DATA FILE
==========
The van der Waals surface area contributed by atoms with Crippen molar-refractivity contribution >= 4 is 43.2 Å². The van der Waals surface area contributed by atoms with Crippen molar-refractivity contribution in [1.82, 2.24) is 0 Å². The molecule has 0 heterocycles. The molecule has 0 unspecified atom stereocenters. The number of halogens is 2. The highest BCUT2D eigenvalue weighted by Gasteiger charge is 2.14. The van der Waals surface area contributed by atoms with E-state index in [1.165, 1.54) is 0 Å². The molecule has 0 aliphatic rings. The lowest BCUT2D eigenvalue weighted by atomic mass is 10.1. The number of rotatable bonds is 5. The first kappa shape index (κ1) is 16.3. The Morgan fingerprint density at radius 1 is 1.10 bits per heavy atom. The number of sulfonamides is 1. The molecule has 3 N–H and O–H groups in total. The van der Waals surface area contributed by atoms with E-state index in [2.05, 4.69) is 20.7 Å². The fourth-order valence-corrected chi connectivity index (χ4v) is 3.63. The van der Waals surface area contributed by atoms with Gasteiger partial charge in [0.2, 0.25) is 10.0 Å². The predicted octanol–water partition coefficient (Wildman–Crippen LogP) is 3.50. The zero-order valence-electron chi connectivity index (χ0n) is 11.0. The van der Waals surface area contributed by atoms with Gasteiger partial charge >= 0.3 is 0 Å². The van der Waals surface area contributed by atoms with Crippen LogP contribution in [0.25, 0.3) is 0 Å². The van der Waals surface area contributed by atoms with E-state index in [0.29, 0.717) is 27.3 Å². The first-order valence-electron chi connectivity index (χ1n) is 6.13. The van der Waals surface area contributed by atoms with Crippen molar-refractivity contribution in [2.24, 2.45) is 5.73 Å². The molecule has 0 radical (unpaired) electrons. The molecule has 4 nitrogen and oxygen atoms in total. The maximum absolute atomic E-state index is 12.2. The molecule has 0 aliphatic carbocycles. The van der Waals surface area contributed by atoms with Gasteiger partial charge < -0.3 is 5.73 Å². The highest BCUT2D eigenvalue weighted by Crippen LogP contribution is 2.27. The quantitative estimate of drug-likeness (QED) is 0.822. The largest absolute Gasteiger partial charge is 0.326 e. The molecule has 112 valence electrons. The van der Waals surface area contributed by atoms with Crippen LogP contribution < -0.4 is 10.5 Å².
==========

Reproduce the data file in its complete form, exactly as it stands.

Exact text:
The van der Waals surface area contributed by atoms with Crippen molar-refractivity contribution >= 4 is 43.2 Å². The van der Waals surface area contributed by atoms with Crippen molar-refractivity contribution in [1.82, 2.24) is 0 Å². The molecule has 0 heterocycles. The molecule has 0 unspecified atom stereocenters. The number of halogens is 2. The highest BCUT2D eigenvalue weighted by Gasteiger charge is 2.14. The van der Waals surface area contributed by atoms with E-state index in [1.165, 1.54) is 0 Å². The molecule has 0 aliphatic rings. The lowest BCUT2D eigenvalue weighted by atomic mass is 10.1. The number of rotatable bonds is 5. The first kappa shape index (κ1) is 16.3. The Morgan fingerprint density at radius 1 is 1.10 bits per heavy atom. The number of sulfonamides is 1. The molecule has 3 N–H and O–H groups in total. The van der Waals surface area contributed by atoms with E-state index in [2.05, 4.69) is 20.7 Å². The fourth-order valence-corrected chi connectivity index (χ4v) is 3.63. The van der Waals surface area contributed by atoms with Gasteiger partial charge in [0.2, 0.25) is 10.0 Å². The predicted octanol–water partition coefficient (Wildman–Crippen LogP) is 3.50. The zero-order valence-electron chi connectivity index (χ0n) is 11.0. The van der Waals surface area contributed by atoms with Gasteiger partial charge >= 0.3 is 0 Å². The van der Waals surface area contributed by atoms with Crippen LogP contribution in [0.25, 0.3) is 0 Å². The van der Waals surface area contributed by atoms with E-state index in [0.29, 0.717) is 27.3 Å². The first-order valence-electron chi connectivity index (χ1n) is 6.13. The van der Waals surface area contributed by atoms with Crippen molar-refractivity contribution in [2.24, 2.45) is 5.73 Å². The molecule has 0 radical (unpaired) electrons. The molecule has 4 nitrogen and oxygen atoms in total. The maximum absolute atomic E-state index is 12.2. The molecule has 0 aliphatic carbocycles. The van der Waals surface area contributed by atoms with Gasteiger partial charge < -0.3 is 5.73 Å². The highest BCUT2D eigenvalue weighted by Crippen LogP contribution is 2.27. The quantitative estimate of drug-likeness (QED) is 0.822. The largest absolute Gasteiger partial charge is 0.326 e. The molecule has 112 valence electrons. The van der Waals surface area contributed by atoms with Crippen LogP contribution < -0.4 is 10.5 Å².